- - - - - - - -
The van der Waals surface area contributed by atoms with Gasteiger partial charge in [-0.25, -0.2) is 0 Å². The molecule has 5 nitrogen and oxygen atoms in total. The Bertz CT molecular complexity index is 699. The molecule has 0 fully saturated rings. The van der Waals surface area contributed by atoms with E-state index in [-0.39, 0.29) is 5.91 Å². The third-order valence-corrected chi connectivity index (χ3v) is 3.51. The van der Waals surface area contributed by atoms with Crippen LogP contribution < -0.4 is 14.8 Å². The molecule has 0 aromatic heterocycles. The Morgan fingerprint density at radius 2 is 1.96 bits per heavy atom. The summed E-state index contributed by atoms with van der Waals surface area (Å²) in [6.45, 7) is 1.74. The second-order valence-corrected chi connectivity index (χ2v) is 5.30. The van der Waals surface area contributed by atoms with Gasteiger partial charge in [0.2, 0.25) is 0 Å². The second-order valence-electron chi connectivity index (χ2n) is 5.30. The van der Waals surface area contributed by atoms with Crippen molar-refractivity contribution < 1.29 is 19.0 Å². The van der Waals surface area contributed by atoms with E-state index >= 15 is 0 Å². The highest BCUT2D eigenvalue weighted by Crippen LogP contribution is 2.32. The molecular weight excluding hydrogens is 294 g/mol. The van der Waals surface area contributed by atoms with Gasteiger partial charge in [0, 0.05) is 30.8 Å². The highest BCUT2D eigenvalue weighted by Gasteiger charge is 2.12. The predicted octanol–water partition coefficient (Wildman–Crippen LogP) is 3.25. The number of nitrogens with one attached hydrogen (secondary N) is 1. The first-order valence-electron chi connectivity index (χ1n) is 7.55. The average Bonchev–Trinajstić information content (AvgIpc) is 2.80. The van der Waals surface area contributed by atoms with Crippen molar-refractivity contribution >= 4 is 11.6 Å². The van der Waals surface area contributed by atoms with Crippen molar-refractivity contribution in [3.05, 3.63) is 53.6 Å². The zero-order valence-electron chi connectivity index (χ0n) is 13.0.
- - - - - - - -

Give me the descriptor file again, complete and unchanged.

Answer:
The van der Waals surface area contributed by atoms with Gasteiger partial charge in [-0.25, -0.2) is 0 Å². The molecule has 5 nitrogen and oxygen atoms in total. The Bertz CT molecular complexity index is 699. The molecule has 0 fully saturated rings. The van der Waals surface area contributed by atoms with E-state index in [-0.39, 0.29) is 5.91 Å². The third-order valence-corrected chi connectivity index (χ3v) is 3.51. The van der Waals surface area contributed by atoms with Crippen LogP contribution < -0.4 is 14.8 Å². The molecule has 0 aromatic heterocycles. The Morgan fingerprint density at radius 2 is 1.96 bits per heavy atom. The summed E-state index contributed by atoms with van der Waals surface area (Å²) in [6.45, 7) is 1.74. The second-order valence-corrected chi connectivity index (χ2v) is 5.30. The van der Waals surface area contributed by atoms with Gasteiger partial charge in [0.2, 0.25) is 0 Å². The second-order valence-electron chi connectivity index (χ2n) is 5.30. The van der Waals surface area contributed by atoms with Crippen molar-refractivity contribution < 1.29 is 19.0 Å². The van der Waals surface area contributed by atoms with E-state index >= 15 is 0 Å². The highest BCUT2D eigenvalue weighted by Crippen LogP contribution is 2.32. The molecular weight excluding hydrogens is 294 g/mol. The van der Waals surface area contributed by atoms with Gasteiger partial charge in [0, 0.05) is 30.8 Å². The highest BCUT2D eigenvalue weighted by Gasteiger charge is 2.12. The predicted octanol–water partition coefficient (Wildman–Crippen LogP) is 3.25. The number of nitrogens with one attached hydrogen (secondary N) is 1. The first-order valence-electron chi connectivity index (χ1n) is 7.55. The average Bonchev–Trinajstić information content (AvgIpc) is 2.80. The van der Waals surface area contributed by atoms with Crippen molar-refractivity contribution >= 4 is 11.6 Å². The van der Waals surface area contributed by atoms with Crippen molar-refractivity contribution in [3.05, 3.63) is 53.6 Å². The zero-order valence-electron chi connectivity index (χ0n) is 13.0.